And that is what it all really boils down to: impulse control. Sure, there are some folks who concoct schemes that take purposeful execution. But the vast majority of crime boils down to a decision made in a moment. A guy here about a month ago chased down someone who stole his car, then executed him for it. He had a CCW, and was carrying his pistol. The car thief picked the wrong guy in the wrong moment. And a man who was typically considered a "decent guy" got caught up in the heat of a moment, and failed to control his impulses.

The accountant who embezzles money....even that can be impulse control and just as much a crime of availability. Petty cash theft would be one of these.

One of my biggest "weaknesses" (from a corporate standpoint) is that I have uverflowing amounts of empathy for others. Many of my day to day decisions are based on emotional appeal. It makes me a "good boss" in a small business. But in a corporation I tend to draw the ire of headquarters. I would make a poor psychopath. But I have worked with several folks that I think are psychopathic. They were typically recieved as jerks, alpha personalities, "natural leaders". The ones who had impulse control typically did well for themselves. And the ones who had a habit of not getting caught did even better.

ETA: it should be noted that psychopaths can create personal habits that emulate empathy fairly well. Just a basic understnding of the golden rule gives a thoughtful and purposefully acting person a real leg up in the whole "trying to act human" thing.
edit on 9/10/2014 by bigfatfurrytexan because: (no reason given)



posted on Sep, 10 2014 @ 09:32 AM
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a reply to: Restricted

The police are hiring.

# 286



posted on Sep, 10 2014 @ 09:43 AM
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originally posted by: bigfatfurrytexan
a reply to: Blaine91555


But it doesn't take a psychopath to violate the law. To clarify, lets limit "law" to laws that prevent the victimization of other people. A very caring and loving parent can steal. I knew a lady that was wealthy, and still stole things. She wasn't a psychopath, but rather a kleptomaniac (clinically diagnosed) with poor impulse control.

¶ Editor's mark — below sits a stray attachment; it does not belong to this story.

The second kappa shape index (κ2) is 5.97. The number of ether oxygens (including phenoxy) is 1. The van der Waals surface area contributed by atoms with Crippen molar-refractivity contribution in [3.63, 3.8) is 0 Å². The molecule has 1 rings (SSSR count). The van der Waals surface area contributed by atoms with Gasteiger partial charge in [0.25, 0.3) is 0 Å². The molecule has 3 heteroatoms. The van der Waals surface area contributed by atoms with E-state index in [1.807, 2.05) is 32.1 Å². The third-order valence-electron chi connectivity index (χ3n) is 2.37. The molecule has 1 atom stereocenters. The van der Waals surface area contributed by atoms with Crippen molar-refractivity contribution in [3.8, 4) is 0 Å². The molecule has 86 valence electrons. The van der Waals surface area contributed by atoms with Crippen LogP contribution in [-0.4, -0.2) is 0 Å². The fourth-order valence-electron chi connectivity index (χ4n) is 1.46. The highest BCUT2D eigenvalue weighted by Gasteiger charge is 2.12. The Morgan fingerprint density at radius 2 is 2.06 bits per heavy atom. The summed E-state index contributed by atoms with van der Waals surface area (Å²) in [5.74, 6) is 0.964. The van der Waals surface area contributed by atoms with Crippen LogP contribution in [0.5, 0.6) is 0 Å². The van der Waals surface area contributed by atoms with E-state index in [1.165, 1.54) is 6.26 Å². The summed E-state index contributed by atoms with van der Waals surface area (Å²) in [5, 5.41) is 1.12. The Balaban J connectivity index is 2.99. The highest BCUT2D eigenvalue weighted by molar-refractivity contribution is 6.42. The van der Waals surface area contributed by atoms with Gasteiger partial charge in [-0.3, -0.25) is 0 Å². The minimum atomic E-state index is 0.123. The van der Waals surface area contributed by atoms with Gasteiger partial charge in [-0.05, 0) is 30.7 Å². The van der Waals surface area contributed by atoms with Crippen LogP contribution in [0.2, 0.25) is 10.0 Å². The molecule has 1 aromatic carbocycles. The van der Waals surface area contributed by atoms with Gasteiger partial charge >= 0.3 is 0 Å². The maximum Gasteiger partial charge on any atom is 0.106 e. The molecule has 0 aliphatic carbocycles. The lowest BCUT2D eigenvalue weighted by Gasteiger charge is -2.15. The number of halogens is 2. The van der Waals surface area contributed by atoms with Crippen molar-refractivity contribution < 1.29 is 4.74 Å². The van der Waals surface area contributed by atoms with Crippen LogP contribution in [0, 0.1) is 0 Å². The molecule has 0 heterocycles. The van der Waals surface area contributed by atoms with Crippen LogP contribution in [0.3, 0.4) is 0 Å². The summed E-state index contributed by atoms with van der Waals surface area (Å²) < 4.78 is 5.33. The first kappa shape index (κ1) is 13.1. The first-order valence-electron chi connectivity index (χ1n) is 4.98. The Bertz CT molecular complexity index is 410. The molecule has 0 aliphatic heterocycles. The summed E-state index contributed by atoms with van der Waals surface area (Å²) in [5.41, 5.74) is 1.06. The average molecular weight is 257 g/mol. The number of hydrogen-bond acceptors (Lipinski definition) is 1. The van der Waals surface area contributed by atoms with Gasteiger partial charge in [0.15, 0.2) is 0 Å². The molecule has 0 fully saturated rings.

my wife works in mental health, and i asked her for her take on this yesterday over dinner. she said that the poorly controlled psychos (she also said i shouldn't use that word, but i think it's comparable to using "klepto" to "kleptomaniac", so i'm gonna) are the ones who are most likely to have suffered early trauma. she said that the latest research indicates that while two people might be born with psychopathic tendencies, the ones who got beat or whatever are the ones who exhibit poor impulse control. she didn't think intelligence played into it as much as early environmental factors.

however, looking at someone like bernie madoff, you can tell that impulse control was very much part of their personality, but his lack of moral reasoning (which is based in affect) enabled him to play a long game that required a huge reserve of impulse control and a complete lack of empathy. just because a diagnosed (if they're honest) psychopath also shows impulse control doesn't render them automatically harmless.


ETA: it should be noted that psychopaths can create personal habits that emulate empathy fairly well. Just a basic understnding of the golden rule gives a thoughtful and purposefully acting person a real leg up in the whole "trying to act human" thing.